feature a lot in c++ to easen and streamline my tasks.

one of the biggest features of c++ is the (extendable) casting ability. this
is only nice doable with (partial) type deduction.

there are a lot of others. make_ functions are one, for example.

math functions in general would love it.

"Walter" <walter digitalmars.com> schrieb im Newsbeitrag
news:buv55j$bui$1 digitaldaemon.com...
 "Roel Mathys" <roel.mathys yucom.be> wrote in message
 news:butkgu$13lk$1 digitaldaemon.com...
 Walter,

 a few points, I'll try to get back into the C++ templates, to try to
 search some more differences.
 but upfront:

 - for me is D's syntax better, nicer, not so heavy as in C++
 - D has alias

 - templatised functions
    => C++ : there is some type deduction going on,
             so one does not have to specify all the types

        e.g. template<typename T> f( T t ) { return 2*t; }
             can be invoked with
             f(5);
             instead of
             f<int>f(5);

Right, template argument deduction for function templates is something D templates don't do. I know how to do it (having implemented it for C++!), but I'm not sure it belongs in D.

Jan 25 2004
prev sibling parent reply "Matthias Spycher" <matthias coware.com> writes:
I don't consider myself an expert and I haven't had the time to investigate
D's template mechanisms in detail. But based on what I've seen here so far:

I agree with Roel that the syntax is definitely a step forward from C++.

The ability to specialize templates is critical. D supports this and also
allows for the specification of bounds on type parameters (at least that's
how I understand it), e.g. template TFoo (T : A) {}, where T has to be
type-compatible with A. I miss this in C++. Java has it in 1.5.

Alias parameters are unique to D and I expect to see quite a few
unanticipated uses of this feature in the future. I hope it doesn't open up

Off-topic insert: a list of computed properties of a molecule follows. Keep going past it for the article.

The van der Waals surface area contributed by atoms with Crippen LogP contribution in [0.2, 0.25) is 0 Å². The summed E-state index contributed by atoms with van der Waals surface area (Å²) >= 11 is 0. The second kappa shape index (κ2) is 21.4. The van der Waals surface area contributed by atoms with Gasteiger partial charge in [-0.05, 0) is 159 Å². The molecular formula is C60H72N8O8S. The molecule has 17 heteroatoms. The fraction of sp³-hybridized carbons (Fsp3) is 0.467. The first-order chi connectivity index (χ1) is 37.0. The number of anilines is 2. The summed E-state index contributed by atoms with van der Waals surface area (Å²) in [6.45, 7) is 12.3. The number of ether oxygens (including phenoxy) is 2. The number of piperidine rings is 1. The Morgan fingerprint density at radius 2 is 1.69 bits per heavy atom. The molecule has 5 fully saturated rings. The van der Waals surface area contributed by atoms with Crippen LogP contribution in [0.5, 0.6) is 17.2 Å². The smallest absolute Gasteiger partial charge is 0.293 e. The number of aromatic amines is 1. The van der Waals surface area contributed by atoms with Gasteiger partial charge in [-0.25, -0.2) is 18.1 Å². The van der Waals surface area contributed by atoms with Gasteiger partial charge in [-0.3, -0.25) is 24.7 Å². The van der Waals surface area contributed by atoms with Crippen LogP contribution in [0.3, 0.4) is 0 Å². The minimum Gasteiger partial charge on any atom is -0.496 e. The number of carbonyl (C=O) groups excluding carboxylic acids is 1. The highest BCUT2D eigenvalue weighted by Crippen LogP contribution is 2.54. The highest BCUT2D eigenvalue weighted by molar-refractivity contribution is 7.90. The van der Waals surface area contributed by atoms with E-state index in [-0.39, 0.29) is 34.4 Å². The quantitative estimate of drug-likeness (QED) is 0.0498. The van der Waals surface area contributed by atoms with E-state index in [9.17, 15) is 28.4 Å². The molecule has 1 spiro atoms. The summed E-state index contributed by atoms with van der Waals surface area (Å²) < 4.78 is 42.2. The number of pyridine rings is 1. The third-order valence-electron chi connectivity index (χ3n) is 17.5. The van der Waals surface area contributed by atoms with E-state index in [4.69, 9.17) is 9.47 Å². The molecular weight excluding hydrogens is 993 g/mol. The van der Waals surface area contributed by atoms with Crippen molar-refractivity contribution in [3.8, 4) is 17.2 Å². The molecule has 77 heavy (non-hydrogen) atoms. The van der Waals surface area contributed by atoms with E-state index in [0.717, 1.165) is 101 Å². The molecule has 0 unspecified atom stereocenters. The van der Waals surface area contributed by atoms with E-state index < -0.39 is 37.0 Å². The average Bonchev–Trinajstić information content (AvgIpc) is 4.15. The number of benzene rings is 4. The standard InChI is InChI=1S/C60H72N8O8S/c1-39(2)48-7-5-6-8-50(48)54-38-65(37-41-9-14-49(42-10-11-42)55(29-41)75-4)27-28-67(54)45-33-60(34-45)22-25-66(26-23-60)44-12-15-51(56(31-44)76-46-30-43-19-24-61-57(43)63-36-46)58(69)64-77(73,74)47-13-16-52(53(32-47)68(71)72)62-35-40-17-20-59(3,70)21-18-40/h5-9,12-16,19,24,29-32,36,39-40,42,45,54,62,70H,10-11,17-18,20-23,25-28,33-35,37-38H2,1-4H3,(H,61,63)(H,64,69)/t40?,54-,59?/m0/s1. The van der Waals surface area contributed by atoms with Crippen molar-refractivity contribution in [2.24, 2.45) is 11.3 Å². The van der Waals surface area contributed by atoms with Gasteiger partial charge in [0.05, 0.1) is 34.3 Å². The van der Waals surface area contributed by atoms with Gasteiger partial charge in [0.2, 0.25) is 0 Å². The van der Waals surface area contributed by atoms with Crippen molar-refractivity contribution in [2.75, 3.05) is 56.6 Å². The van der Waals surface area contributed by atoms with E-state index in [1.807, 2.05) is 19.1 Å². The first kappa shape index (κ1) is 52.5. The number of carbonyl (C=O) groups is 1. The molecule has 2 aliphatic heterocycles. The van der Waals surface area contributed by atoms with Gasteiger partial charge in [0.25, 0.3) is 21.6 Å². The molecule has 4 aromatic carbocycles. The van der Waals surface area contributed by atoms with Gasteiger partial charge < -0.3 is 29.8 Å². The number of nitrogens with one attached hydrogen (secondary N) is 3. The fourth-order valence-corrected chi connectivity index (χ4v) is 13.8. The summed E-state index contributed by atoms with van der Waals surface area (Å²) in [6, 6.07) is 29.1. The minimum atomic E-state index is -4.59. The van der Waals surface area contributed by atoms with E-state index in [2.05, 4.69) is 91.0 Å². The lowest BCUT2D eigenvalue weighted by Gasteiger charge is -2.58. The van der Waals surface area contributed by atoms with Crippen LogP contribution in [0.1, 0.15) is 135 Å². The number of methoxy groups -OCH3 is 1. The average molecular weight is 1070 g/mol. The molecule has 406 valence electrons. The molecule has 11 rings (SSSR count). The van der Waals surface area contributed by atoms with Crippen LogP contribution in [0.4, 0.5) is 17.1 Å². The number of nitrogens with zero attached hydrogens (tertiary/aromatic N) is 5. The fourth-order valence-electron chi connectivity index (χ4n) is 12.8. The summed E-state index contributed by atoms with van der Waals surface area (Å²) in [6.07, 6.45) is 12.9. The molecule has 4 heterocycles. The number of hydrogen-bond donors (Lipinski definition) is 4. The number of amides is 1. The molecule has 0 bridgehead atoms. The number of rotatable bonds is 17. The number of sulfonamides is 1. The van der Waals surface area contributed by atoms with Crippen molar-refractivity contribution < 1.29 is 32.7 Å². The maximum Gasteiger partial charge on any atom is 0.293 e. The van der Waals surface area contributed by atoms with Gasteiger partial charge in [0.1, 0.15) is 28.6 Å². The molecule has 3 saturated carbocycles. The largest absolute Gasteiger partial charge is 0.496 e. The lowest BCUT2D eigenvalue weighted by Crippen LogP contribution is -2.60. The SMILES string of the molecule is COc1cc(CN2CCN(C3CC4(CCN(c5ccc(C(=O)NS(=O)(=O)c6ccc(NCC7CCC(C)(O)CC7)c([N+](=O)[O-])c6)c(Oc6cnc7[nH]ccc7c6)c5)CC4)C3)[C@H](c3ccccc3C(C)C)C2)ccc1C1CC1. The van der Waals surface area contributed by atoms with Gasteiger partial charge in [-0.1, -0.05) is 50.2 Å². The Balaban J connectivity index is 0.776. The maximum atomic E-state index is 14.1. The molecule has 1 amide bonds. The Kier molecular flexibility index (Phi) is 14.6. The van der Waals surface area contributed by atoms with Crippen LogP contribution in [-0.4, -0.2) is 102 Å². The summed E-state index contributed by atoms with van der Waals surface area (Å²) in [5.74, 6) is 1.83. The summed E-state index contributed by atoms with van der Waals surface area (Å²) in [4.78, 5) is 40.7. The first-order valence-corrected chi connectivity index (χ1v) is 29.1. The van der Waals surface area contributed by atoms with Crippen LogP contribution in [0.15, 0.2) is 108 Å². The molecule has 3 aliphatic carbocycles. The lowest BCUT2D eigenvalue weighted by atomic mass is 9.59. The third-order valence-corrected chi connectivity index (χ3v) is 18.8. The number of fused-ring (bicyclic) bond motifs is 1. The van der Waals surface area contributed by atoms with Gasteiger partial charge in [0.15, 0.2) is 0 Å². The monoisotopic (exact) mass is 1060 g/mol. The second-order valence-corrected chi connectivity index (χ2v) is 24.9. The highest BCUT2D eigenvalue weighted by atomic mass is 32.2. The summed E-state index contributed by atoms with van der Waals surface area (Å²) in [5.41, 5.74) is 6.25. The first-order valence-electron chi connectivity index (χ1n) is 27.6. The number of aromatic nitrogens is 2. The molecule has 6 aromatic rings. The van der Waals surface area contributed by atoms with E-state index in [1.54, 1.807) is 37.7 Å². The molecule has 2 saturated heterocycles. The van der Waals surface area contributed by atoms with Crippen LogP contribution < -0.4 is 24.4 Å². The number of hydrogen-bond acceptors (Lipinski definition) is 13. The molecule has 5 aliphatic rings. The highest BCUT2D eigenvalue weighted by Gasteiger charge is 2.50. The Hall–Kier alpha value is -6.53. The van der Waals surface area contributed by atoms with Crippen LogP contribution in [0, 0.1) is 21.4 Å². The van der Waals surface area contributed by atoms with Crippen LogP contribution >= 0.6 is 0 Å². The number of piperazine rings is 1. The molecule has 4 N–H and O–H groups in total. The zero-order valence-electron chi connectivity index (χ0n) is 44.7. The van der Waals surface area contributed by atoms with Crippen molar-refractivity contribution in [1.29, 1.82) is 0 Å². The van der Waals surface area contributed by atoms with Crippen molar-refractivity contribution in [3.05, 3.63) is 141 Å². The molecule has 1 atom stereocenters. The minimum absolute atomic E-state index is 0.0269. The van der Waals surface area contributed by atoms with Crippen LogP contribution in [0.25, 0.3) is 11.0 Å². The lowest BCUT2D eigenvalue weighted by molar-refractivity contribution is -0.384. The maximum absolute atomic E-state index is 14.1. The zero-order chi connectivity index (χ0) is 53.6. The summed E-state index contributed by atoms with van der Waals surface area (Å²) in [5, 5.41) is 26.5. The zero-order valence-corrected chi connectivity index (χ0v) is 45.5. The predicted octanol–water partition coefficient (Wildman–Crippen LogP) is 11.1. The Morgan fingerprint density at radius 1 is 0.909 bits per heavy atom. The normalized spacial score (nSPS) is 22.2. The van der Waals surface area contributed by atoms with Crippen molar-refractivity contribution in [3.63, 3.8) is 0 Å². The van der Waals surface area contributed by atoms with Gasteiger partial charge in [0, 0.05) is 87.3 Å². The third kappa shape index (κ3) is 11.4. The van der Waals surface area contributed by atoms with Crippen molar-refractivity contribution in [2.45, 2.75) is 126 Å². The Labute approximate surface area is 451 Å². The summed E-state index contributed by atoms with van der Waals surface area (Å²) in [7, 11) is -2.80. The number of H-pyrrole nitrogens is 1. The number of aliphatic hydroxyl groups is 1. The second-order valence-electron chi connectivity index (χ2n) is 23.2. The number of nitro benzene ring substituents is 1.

a can of worms. You've mentioned you won't support ADL. If you supported
default arguments to alias parameters, could they be used to inject symbols
from the scope of instantiation into the template definition thereby
overriding the defaults resolved in the scope of definition? In any case,
with the introduction of a real module system and the corresponding
import/export mechanisms, I think you are on the right track here.

Do you support lazy instantiation of template members based on the use of
those members? Or do you regard this as an implementation detail? Or do you
always expect the complete structure to be instantiated, even when only
parts of the template are used?

Matthias

"Walter" <walter digitalmars.com> wrote in message
news:buqk0s$24n9$1 digitaldaemon.com...
 Since you're very familiar with this, I'd be interested in your take on
 whether D's template syntax and semantics improves on it or not, and why.

 have the 2nd book, but not the first.) D templates  *will* go under the
 microscope by the C++ template experts sooner or later, and I'd rather get
 the critiques of it sooner!

Jan 24 2004
parent "Walter" <walter digitalmars.com> writes:
"Matthias Spycher" <matthias coware.com> wrote in message
news:buvbv7$m38$1 digitaldaemon.com...
 The ability to specialize templates is critical. D supports this and also
 allows for the specification of bounds on type parameters (at least that's